According to a major study coming out of Oxford University, everyone everywhere shares seven universal moral rules. In fact, all societies are held together by these seven rules. The huge study of 60 different cultures around the world found that all communities operate under these seven basic moral codes.
“It was the largest and most comprehensive and widespread survey of morals ever conducted, and aimed to find out whether different societies had different versions of morality.”
The study found they didn’t.
Here is what we all share in common – across continents, religions and politics – and value as important:
1. Help your family.
2. Help your group.
3. Return favors.
4. Be brave.
5. Defer to superiors.
6. Divide resources fairly.
7. Respect the property of others.
They also found that inherent within this code was caring for frail relatives, passing on property to offspring, going to war if needed to protect the group and respecting elders.
“These seven moral rules appear to be universal across cultures,” notes Dr. Oliver Scott Curry, lead author and senior researcher at the Institute for Cognitive and Evolutionary Anthropology at Oxford. That fact can’t be emphasized enough, much less its significance.
Intuitively, each of us appeals to some sense of right and wrong in our dealings with ourselves, with others and with the world. If we have to get up from our seat for a moment in a crowded venue and someone sits in our place, we naturally say: “Hey, that’s my seat! I was here first!”
When we do that, we are appealing to some behavioral standard that the other person is supposed to know and accept. And, as the Oxford study shows, there is a surprising consensus from civilization to civilization, culture to culture, as to what is right and what is wrong. When you take the time to study the moral teaching of the ancient Egyptians, Babylonians, Hindus, Chinese, Greeks and Romans, it is amazing how similar they are to each other morally.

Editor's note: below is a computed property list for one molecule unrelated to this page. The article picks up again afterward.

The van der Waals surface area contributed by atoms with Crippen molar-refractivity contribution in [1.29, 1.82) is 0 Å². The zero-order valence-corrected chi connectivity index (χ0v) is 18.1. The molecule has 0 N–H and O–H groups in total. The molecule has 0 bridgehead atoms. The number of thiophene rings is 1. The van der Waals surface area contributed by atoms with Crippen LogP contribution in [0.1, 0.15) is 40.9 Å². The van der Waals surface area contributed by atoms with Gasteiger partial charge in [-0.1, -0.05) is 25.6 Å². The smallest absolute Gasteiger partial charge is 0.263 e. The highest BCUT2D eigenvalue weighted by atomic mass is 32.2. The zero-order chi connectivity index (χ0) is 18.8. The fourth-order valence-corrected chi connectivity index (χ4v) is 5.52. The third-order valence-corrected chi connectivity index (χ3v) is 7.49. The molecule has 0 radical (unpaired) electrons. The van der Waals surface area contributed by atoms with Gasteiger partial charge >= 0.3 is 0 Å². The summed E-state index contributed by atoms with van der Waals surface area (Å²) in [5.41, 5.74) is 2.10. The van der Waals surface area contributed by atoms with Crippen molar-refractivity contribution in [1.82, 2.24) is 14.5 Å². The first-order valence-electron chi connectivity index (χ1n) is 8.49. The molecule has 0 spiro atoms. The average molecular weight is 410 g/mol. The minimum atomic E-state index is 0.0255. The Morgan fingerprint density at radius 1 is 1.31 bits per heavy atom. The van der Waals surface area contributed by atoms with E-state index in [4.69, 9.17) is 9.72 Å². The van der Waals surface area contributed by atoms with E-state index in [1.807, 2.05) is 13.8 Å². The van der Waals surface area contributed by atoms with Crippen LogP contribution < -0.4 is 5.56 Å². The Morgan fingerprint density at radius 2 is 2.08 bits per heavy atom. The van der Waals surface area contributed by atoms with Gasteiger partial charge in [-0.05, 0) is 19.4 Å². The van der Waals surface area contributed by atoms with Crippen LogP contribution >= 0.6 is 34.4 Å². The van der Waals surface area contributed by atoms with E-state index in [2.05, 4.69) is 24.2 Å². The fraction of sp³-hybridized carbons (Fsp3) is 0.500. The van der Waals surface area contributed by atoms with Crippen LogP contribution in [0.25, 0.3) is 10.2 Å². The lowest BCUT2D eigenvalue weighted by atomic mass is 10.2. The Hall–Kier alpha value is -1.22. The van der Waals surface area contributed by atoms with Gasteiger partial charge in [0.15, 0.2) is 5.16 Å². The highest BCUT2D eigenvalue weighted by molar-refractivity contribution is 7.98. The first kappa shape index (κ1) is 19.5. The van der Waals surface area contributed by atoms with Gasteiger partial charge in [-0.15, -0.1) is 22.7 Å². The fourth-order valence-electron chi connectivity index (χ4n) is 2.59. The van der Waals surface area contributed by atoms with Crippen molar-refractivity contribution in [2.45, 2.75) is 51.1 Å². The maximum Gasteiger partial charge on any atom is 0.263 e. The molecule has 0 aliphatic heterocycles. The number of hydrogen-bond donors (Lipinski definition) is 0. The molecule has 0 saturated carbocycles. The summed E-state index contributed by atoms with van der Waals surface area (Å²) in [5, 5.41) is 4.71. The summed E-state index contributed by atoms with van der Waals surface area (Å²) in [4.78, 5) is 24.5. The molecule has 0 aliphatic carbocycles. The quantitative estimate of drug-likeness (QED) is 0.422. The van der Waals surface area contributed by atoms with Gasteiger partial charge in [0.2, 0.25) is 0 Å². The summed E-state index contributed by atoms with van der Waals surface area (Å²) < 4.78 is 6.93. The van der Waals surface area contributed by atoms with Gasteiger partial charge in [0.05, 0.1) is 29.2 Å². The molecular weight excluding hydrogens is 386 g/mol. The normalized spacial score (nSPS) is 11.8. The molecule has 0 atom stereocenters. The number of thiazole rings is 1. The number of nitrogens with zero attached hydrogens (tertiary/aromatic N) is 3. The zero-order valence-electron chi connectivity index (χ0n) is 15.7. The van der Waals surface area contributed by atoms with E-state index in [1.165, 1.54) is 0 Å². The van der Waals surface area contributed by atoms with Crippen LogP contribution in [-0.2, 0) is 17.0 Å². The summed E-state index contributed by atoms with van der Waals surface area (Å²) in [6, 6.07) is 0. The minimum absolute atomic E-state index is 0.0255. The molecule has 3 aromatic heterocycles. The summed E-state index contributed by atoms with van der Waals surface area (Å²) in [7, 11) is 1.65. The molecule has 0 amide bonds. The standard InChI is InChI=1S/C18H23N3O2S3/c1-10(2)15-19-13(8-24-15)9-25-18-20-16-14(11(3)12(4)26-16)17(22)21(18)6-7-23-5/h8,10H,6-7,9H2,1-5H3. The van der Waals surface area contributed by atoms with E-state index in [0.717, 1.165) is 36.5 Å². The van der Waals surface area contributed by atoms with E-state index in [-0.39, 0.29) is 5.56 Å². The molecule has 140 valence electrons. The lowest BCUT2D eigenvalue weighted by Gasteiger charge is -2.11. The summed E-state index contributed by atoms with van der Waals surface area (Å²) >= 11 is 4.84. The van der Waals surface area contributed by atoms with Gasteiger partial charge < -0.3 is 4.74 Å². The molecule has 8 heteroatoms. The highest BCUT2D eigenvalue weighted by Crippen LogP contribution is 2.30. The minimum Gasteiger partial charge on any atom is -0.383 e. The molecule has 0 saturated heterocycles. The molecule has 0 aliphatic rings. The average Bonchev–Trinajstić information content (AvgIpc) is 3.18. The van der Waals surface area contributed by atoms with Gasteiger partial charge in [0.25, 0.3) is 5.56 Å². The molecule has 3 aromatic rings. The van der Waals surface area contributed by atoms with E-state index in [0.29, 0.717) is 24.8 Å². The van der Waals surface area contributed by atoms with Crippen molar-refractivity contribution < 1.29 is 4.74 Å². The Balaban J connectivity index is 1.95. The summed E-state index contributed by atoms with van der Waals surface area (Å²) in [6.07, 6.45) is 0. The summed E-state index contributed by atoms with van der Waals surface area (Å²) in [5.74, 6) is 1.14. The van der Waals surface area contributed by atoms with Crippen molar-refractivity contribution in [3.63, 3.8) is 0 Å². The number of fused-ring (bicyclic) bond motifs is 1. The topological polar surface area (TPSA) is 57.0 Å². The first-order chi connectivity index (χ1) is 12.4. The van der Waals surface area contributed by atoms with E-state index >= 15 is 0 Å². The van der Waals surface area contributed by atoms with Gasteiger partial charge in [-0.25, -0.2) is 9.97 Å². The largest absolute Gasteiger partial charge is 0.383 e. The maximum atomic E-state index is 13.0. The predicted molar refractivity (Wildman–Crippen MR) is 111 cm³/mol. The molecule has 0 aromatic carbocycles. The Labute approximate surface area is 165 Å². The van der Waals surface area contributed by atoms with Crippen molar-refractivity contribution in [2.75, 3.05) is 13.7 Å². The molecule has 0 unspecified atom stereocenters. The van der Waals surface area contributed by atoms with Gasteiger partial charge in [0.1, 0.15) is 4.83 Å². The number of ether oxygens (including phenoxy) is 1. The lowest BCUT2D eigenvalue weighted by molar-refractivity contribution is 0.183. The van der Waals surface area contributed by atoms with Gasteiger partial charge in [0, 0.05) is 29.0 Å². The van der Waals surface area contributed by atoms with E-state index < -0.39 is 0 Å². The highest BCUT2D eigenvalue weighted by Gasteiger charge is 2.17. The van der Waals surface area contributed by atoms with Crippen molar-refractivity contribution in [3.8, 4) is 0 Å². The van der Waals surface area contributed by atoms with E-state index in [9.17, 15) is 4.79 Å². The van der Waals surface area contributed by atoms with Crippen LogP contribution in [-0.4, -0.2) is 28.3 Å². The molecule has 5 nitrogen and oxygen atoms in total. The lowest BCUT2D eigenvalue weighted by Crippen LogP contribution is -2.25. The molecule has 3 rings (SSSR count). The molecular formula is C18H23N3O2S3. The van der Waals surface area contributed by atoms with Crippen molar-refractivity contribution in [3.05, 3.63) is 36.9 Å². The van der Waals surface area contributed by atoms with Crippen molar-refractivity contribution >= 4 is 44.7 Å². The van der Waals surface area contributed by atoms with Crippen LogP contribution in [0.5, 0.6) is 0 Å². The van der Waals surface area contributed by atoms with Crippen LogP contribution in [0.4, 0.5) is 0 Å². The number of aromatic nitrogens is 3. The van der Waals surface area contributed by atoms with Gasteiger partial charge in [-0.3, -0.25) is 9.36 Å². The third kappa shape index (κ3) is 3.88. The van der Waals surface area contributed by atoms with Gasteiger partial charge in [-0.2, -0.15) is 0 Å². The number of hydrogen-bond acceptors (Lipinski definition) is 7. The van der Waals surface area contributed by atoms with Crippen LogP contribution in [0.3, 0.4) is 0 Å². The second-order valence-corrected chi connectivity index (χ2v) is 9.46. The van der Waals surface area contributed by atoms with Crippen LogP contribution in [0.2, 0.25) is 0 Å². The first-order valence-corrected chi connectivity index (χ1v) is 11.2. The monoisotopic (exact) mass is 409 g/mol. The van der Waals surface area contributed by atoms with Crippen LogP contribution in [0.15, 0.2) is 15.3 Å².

As C.S. Lewis once noted (and now we have even more evidence to support his claims), selfishness is never admired and loyalty is always praised. Men may have differed as to whether you should have one wife or 14, but they have always agreed that you must not simply have any woman you like.
As Lewis reflected on his stint as an atheist before his commitment to the Christian faith: “My argument against God was that the universe seemed so cruel and unjust. But how had I got this idea of just and unjust? A man does not call a line crooked unless he has some idea of a straight line.”
This, among many other things, moved Lewis into the Christian camp.
Why? Somehow we seem to have an innate sense of right and wrong. As Darwin once replied when asked whether man was in any way unique from other life forms, “Man is the only animal that blushes.”
Which presents a pivotal question: Where does this sense of right and wrong come from independent of an outside source?
Or, to borrow from Darwin, “How do we know when to blush?”
The answer is that we are not creatures of chance, evolved from a pool of primordial slime, but rather we are dependent on a Creator who put within us a spark of the divine, a reflection of the transcendent,
… a soul.
And it is precisely our soul that gives us inner conviction – a sense of right and wrong, true and false, good and bad – no matter how dulled our sinful choices might make it.
So cheers to Oxford for a study whose conclusion gives us all one more reason to believe that there just might be a God on the loose.
James Emery White
Sarah Knapton, “Everyone Everywhere Shares Seven Universal Moral Rules, Oxford University Finds,” The Telegraph, February 8, 2019, read online.
C.S. Lewis, Mere Christianity. For a detailed discussion, see Basil Mitchell, Morality: Secular and Religious (Oxford: Clarendon, 1980), as well as Immanuel Kant, Critique of Practical Reason.
Luis Palau, God Is Relevant.